Skip to main content
Phase III+: The University is open for expanded research operations; only authorized personnel will be admitted on campus. More info here.

Choppin greatly advanced scientific understanding of how viruses penetrate cells and hijack their internal machinery—knowledge essential to developing effective vaccines and antiviral therapies. From the late 1950s to the mid-1980s, Choppin and his colleagues studied how viral particles, particularly those responsible for influenza and measles, attach to cells, inject them with viral proteins and RNA, and turn them into factories for manufacturing additional virus particles. In addition to explaining how viruses cause illness, his investigations shed light on other medically important topics, such as tumor formation, and illuminated fundamental aspects of cell biology and gene function. Choppin and his team also helped explain how persistent viral infections can lead to chronic neurological disease—and they used their knowledge of viral proteins to develop antiviral agents that successfully inhibited infection by influenza viruses.

Choppin came to Rockefeller in 1957 as a postdoctoral fellow and joined the faculty in 1959, later becoming the Leon Hess Professor of Virology and head of the Laboratory of Virology. He also served as vice president for academic programs and dean of graduate studies, and senior physician to The Rockefeller University Hospital. Outside of his university responsibilities, Choppin helped organize the American Society for Virology. In 1985, Choppin left Rockefeller to become vice president and chief scientific officer of the Howard Hughes Medical Institute, the largest private nonprofit funder of biomedical research in the country. In 1987, he became HHMI’s president, a post from which he was a powerful advocate for biomedical research in the U.S. and the world until his retirement in 1999.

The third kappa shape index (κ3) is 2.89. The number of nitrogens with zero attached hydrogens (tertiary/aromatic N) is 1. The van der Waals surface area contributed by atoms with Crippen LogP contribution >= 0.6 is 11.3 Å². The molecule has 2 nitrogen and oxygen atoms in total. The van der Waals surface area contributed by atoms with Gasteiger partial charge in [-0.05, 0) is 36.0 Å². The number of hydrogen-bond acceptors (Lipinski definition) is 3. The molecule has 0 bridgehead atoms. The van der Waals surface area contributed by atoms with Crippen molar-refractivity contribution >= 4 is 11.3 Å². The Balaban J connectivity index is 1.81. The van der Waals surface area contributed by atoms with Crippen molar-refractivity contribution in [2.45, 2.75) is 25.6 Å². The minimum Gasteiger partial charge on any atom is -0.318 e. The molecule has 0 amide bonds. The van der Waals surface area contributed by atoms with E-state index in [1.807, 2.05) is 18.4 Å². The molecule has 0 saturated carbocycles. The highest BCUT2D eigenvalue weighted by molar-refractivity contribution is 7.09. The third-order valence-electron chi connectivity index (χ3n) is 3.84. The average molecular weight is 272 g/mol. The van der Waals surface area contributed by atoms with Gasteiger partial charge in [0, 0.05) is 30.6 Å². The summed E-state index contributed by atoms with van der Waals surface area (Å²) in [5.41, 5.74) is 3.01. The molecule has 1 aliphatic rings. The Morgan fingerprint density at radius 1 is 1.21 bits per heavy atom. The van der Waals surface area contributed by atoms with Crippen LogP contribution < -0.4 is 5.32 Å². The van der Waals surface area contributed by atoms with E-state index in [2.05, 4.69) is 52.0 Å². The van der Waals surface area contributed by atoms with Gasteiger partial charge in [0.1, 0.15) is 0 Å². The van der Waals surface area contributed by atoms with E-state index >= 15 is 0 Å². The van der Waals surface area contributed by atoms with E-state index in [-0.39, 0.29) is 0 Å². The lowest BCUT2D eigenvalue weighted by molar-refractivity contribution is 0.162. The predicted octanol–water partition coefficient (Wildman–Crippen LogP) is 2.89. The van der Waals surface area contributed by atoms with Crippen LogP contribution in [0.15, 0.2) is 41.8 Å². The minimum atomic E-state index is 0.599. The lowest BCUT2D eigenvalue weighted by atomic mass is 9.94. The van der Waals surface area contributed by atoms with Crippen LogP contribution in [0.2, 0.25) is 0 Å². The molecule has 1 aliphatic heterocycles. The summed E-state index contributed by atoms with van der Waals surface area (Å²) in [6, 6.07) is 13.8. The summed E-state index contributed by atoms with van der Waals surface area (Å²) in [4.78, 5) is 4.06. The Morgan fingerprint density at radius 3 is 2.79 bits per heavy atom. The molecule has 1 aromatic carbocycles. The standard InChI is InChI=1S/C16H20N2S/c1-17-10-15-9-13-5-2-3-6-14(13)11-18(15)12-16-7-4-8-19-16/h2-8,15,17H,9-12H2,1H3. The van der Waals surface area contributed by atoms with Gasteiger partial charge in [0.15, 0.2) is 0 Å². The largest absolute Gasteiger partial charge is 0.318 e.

Choppin is a member of the National Academy of Sciences, the National Academy of Medicine, the American Philosophical Society, and the American Academy of Arts and Sciences. Among his many honors, he has received the Howard Taylor Ricketts Award from the University of Chicago, the Selman A. Waksman Award for Excellence in Microbiology from the National Academy of Sciences, the Dean’s Medal from Harvard Medical School, the Johns Hopkins University Heritage Award, and several honorary degrees from universities in the U.S. and abroad.

Read more about Choppin’s life and career here.